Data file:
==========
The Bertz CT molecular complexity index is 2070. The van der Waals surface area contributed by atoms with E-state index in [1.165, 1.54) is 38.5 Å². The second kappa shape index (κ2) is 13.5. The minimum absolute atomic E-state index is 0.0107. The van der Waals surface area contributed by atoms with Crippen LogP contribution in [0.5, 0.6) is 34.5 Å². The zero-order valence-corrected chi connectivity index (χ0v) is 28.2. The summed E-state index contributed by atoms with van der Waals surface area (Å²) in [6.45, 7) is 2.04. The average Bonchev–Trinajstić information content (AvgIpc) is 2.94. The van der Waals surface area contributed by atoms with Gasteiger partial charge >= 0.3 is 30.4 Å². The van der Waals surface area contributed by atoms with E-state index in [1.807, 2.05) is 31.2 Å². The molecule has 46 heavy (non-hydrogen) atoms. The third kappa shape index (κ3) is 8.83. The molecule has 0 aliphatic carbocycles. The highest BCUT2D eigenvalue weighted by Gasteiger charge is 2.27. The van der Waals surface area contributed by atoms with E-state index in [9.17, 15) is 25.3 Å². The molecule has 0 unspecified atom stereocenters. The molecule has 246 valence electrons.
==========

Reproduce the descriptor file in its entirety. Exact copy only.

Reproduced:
The Bertz CT molecular complexity index is 2070. The van der Waals surface area contributed by atoms with E-state index in [1.165, 1.54) is 38.5 Å². The second kappa shape index (κ2) is 13.5. The minimum absolute atomic E-state index is 0.0107. The van der Waals surface area contributed by atoms with Crippen LogP contribution in [0.5, 0.6) is 34.5 Å². The zero-order valence-corrected chi connectivity index (χ0v) is 28.2. The summed E-state index contributed by atoms with van der Waals surface area (Å²) in [6.45, 7) is 2.04. The average Bonchev–Trinajstić information content (AvgIpc) is 2.94. The van der Waals surface area contributed by atoms with Gasteiger partial charge >= 0.3 is 30.4 Å². The van der Waals surface area contributed by atoms with E-state index in [1.807, 2.05) is 31.2 Å². The molecule has 46 heavy (non-hydrogen) atoms. The third kappa shape index (κ3) is 8.83. The molecule has 0 aliphatic carbocycles. The highest BCUT2D eigenvalue weighted by Gasteiger charge is 2.27. The van der Waals surface area contributed by atoms with E-state index in [9.17, 15) is 25.3 Å². The molecule has 0 unspecified atom stereocenters. The molecule has 246 valence electrons.